at track wrote:Check out the picture below. First frame is your 3rd step out. It lands underneath you and is a decent step. 2nd frame is the 2nd step out. Your foot lands way in front telling me you're reaching and probably loosing some speed. Then there's your last step. Lands way in front of you, huge reach. You then roll over your foot a good 3-4ft and collapse into the pole. My guess is, your run is long and you're striding to reach the takeoff mark. The pole hits the back of the box way before you leave the ground, you're low and get ripped off the ground and swept under the pole (5th frame). This creates a really low bend, which isn't good for vaulting even if you do manage to make it into the pit. Move your run in at least a foot and quicken your last few steps. This will help you stay tall and get at higher takeoff, which should help you penetrate better.
Also, in general keep your bottom hand higher on the run, you have to work really hard your last two steps to get your hands up because you drop both hands instead of raising the top one when lowering your pole. This is going to make you late and slow every time, which probably contributed to this takeoff. Instead, you should keep the bottom hand at chest level and let the top hand rise along your body as the pole drops. Let the pole fall itself, gravity works! Just let that top hand rise to compensate.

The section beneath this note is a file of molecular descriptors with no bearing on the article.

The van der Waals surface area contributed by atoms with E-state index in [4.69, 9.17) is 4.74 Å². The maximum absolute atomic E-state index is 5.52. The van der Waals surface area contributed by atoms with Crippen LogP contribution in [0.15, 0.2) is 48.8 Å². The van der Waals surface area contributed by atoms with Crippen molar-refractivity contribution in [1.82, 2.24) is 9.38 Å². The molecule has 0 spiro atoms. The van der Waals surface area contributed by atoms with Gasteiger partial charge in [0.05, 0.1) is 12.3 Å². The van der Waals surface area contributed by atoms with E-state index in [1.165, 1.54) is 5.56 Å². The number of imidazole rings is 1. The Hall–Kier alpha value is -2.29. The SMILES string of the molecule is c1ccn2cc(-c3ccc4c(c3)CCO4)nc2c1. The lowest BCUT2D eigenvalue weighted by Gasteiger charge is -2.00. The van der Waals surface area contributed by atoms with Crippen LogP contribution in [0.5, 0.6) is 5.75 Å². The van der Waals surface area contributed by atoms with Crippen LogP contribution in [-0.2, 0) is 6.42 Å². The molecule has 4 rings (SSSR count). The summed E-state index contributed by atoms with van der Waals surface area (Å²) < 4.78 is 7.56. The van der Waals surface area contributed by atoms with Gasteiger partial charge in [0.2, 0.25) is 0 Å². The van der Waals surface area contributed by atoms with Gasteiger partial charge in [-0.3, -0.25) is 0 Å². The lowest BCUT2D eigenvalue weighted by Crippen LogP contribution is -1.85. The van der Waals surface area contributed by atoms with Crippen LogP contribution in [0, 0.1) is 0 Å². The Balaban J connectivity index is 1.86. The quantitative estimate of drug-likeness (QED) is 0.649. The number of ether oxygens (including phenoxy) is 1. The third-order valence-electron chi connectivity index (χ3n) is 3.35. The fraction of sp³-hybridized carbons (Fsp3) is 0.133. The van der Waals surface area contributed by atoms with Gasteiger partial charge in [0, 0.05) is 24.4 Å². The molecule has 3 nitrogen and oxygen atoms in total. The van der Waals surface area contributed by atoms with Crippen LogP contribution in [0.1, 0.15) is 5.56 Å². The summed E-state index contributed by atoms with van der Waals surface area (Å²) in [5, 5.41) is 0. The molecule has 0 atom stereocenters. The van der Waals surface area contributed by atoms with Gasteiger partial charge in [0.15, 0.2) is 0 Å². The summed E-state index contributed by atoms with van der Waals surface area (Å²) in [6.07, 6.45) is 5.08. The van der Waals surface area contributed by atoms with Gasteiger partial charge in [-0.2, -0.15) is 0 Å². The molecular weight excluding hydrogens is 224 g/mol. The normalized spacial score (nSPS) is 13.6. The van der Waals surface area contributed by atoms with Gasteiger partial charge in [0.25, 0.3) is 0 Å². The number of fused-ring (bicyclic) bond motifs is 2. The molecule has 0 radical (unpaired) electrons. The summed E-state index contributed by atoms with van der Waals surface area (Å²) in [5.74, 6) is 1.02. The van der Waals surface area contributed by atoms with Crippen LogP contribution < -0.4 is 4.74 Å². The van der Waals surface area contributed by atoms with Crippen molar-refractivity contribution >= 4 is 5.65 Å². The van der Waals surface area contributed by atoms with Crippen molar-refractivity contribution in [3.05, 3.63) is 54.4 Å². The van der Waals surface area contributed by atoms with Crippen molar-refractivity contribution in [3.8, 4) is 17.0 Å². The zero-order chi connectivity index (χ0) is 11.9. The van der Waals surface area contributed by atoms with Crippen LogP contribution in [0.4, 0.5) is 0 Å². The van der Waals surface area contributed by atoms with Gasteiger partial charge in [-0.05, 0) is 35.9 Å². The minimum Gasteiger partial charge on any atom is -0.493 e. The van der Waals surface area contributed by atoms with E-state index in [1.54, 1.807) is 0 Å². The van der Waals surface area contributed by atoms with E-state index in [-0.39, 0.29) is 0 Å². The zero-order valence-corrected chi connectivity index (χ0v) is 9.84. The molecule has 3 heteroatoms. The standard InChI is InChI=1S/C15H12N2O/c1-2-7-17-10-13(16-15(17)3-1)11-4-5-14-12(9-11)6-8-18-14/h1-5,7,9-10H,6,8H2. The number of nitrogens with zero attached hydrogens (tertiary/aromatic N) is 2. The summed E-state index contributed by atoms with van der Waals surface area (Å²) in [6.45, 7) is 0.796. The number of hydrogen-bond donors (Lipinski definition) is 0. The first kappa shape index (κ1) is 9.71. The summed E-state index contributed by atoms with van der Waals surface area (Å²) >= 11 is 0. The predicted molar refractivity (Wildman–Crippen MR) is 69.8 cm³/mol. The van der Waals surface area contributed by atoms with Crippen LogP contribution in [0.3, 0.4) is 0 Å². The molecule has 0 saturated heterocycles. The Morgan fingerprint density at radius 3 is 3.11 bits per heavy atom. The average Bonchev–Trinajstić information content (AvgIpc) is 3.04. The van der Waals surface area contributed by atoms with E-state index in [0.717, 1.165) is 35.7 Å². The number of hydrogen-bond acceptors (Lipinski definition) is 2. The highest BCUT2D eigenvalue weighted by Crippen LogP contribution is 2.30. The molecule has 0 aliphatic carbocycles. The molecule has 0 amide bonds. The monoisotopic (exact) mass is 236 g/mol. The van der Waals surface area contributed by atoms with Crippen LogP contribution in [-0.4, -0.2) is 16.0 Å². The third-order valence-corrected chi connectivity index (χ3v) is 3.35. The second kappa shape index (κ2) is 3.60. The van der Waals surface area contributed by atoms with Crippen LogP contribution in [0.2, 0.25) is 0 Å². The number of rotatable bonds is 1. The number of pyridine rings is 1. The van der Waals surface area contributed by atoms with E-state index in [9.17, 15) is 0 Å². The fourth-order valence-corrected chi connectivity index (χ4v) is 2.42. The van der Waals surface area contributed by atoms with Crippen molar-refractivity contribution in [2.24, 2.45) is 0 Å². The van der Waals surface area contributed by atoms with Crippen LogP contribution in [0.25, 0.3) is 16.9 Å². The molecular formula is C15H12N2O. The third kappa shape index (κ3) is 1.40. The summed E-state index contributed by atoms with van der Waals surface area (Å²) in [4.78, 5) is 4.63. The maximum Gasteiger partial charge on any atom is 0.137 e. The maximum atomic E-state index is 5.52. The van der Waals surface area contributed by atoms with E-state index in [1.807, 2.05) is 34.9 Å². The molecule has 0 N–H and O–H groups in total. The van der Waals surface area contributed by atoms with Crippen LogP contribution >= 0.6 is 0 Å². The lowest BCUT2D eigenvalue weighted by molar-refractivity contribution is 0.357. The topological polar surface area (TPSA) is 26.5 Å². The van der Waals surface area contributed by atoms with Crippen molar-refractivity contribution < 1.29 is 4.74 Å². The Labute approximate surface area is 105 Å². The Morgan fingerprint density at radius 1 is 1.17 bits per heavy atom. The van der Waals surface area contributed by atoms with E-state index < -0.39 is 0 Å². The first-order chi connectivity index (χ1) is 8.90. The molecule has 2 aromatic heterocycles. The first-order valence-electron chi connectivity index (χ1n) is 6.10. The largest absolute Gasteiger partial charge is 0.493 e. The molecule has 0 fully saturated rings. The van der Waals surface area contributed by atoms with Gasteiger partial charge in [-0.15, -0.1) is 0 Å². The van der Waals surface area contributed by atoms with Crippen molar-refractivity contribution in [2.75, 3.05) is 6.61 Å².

If you move the step in a bit (or maybe you were just tired and slower on that run?) and drop the pole better you should find yourself quicker and taller during takeoff which should let you crush that pole! Keep us posted...
One of the best responses ever on this website, by at track. Nice first post! It is hard for kids who are used to striding into the plant to get the hands up and the feet down quickly. Work on plant drills with a stubby pole or broomstick at home, emphasizing speed and timing of the hands/feet. You can be standing still for this drill (running and planting "in place"). Standing pole drops also help your hands learn how fast they need to rise during an optimal plant.
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